The answers vary. While ISIL’s online presence grows like a tumour, social media companies flip-flop about the nature of the disease and its cure. They question the rights and wrongs of turning them into regulators of content that they don’t create, but merely make available. This has resulted in patchy policy, if the ad hoc decisions can be called policy. After Westgate, for instance, Twitter was repulsed enough to take down Al Shabab’s accounts, some of which masqueraded as news services that offered ghastly updates on body counts in real time. But the company left on ISIL’s boastful claims and blood-curdling threats after last month’s attack on tourists in Sousse, Tunisia.

YouTube appears to follow a similarly conflicted case-by-case logic. In June, some of its senior officials admitted that it did not want to serve as a “distribution channel for this horrible, but very newsworthy, terrorist propaganda”. This was in reference to a grisly ISIL video that showed three killings – a burning alive in a car, a drowning in a locked cage and a decapitation by necklace bombs. Versions of that video remain available even though Google claims that it removes terrorism-related posts every day, generally after users flag them.

Even before ISIL’s rise, Facebook was the most unyielding of all social networking sites in its purge of terrorism-related content. With content reviewers in four locations around the world, it aggressively takes down posts and photos and blocks accounts. But it is Twitter, ISIL’s social media tool of choice, that has been less persuaded of the need to self-censor what its head of global public policy, Colin Crowell, has called “painful content”. Earlier this year, Mr Crowell explained that Twitter saw its role as “the provider of this open platform for free expression … The platform doesn’t take sides.”

But that’s precisely the problem. Shouldn’t it take sides in the battle between an abhorrent cult and all that is right and good and true about being human?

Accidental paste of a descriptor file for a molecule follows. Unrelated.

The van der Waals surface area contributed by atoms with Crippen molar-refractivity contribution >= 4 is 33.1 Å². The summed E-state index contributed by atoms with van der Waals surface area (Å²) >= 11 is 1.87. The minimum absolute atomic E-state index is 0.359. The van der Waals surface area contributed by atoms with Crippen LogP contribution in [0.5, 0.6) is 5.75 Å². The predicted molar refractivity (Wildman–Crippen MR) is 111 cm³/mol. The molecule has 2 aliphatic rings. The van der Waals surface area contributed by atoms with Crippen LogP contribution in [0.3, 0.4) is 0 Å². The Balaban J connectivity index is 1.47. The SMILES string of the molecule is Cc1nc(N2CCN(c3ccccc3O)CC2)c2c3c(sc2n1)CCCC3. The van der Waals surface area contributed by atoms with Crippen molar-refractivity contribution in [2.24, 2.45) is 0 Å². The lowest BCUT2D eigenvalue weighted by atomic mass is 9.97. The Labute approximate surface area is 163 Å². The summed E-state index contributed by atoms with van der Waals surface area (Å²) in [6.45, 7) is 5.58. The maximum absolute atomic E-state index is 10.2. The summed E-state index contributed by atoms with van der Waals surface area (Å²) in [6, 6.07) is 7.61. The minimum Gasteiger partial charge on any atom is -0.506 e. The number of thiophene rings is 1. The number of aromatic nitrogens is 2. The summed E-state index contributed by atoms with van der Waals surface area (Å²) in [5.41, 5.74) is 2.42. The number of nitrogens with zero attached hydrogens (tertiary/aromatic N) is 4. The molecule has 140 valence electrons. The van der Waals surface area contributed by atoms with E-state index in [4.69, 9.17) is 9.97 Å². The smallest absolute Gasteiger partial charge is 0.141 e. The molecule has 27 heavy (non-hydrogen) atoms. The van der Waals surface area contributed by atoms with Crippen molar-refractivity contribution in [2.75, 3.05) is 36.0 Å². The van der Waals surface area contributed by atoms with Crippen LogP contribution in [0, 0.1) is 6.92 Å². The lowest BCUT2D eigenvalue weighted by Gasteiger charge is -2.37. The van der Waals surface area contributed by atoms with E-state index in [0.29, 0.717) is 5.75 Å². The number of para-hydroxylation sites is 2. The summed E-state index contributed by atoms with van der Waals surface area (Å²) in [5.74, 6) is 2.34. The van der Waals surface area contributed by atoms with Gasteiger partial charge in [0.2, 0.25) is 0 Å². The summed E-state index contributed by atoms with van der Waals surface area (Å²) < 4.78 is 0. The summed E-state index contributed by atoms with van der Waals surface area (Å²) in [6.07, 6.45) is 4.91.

It’s worth noting that even in the US, where free speech is a constitutional right, federal law is unambiguous about child pornography. It prohibits the production, distribution, reception or possession of any image in that category. Computer scientists have responded with software that identifies so-called unique digital markers in relevant images, allowing companies to delete and report them. Social media relies on this software too. Though it would probably be much harder to identify and delete terrorism-related content – euphemistic words and new images won’t have recognisable digital markers because they would essentially be virgin territory – what about starting with the violent propaganda and graphic visuals already available? As with child pornography, surely every civilised society can agree that ISIL’s sadism and savagery does not deserve a platform? And each time ISIL migrates from one service to another, possibly less popular site, it loses visibility and must be digitally hunted down.

There is precedent for limiting expression if it is likely to have an adverse effect on society. When supporters of the Kurdish leader Abdullah Ocalan in Europe began a sweeping campaign of self-immolation in the late 1990s, the BBC, where I then worked, decided to limit coverage of the actual act of people setting themselves on fire. For traditional media, as for social media, perhaps the watchword must be: do as little harm as possible.